It is the stories that we tell each other. Our life experiences and those of our kind. This is a short story about perception, fear and riding the rails. The Los Angeles Sheriff Department (LASD) patrols the unincorporated areas of Los Angeles. They also have jurisdiction over the jail system and provide security services for our mass transit system.
You need to know something about the Sheriff deputies. The deputies do go through a training system similar to the LAPD. These are law enforcement officers.
There is a difference. The LAPD offices work with the general public. They are trained to work with different kinds of people. They observe the day to day activities of Angelenos. They can perceive the difference between non-criminal people and those up to no-good. They ain't perfect. There are issues but you have a 60/40 chance of having a civil conversation with them.
The Sheriff deputies are assigned to the jail system as one of their primary duty bases. It is service to a specialized population that requires a different set of skills.
So when the Sheriff deputies get promoted, transferred or bounced from the Twin Towers they are placed in contact with the general public.
Stew on that for a bit. Ex-jailers going into day to day contact with regular citizens.
In our local media there are plenty of stories about the LASD. The bottom line is that you don't want to make unnecessary contact with them if possible. You can be hurt. You can be dead. And, the LASD is truly an equal opportunity organization. There is no privileged with these folks.
There was one deputy in Pasadena that use to inspect the buses. You
could tell he hated the job. Hated the passengers on sight. His shirt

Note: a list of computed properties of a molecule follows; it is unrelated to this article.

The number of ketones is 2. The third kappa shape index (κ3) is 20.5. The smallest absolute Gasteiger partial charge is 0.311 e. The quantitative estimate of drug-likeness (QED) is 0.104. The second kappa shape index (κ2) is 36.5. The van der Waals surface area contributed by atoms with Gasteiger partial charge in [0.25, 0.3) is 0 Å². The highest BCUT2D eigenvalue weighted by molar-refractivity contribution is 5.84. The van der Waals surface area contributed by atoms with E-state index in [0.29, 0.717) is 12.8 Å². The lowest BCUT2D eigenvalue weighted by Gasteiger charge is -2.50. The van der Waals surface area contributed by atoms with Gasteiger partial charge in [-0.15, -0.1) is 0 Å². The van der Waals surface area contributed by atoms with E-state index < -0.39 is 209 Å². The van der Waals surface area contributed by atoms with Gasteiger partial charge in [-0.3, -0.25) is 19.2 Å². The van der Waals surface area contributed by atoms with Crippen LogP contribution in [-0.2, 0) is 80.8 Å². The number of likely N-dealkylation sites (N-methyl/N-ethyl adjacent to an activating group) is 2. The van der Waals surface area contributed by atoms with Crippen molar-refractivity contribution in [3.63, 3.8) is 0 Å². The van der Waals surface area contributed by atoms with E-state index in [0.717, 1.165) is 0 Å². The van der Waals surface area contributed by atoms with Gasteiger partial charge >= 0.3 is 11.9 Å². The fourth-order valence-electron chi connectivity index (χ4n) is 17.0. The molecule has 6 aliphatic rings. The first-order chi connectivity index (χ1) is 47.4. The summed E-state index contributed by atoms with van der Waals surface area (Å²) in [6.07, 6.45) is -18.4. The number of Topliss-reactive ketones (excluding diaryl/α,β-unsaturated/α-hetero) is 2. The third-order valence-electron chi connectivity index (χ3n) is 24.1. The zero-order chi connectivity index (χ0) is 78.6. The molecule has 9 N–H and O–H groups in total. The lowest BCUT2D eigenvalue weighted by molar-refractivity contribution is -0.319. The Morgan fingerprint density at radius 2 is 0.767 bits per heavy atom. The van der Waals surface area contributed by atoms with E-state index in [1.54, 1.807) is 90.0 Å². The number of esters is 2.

was so tight I bet he stitched it himself in just to contain his wrath.
Yesterday I was on the train. I had charged up my TAP card. I had my receipt. I hit the tap portal that proves you paid the fare. You want to make sure you do this because there is a $250 fine and 48 hours community service. You would get to spend more time with the deputies. Not something to aspire to on a weekend.
I'm grooving on the train, the A/C is on and it is a mellow ride. Soon, there was a change in the force. Two deputies get on board to inspect for fare compliance.
You can see the body language of folks stiffen up. Those few that hadn't paid their fare were trying to ease on down to the next care to get off. Some didn't make it.
I'm looking and not looking. The deputy comes up to me and ask for my card. He has a smile on his face.
"It is a beautiful day today, isn't it?" He takes my card and runs it through the scanner.
"Why, yes it certainly is" as I try to bite down the fear and look him in the eye.
If he is willing to be nice I'm willing to try to be polite.
There is a problem.
"I can see you added fare at the Fillmore station but it is not showing that you tapped at the terminal."
"I'm sure that I tapped my card." I'm trying to stay cool because $250 is a lot less to loose than getting bashed in the head.
"No problem, those are older terminals. Just make sure you hold it for a longer period of time."
That was it. Brain is trying to remind me to exhale. I would have too except his partner was writing out fare evasion tickets like white on rice.
And breathe, and did I tap or think that I tapped? I usually tap. This could have gone so wrong. What if I didn't tap? I was rattled so I honestly don't know if I did or didn't.
Still, in my years of riding I have rarely seen a deputy smile or be willing to be friendly.
It was a good day.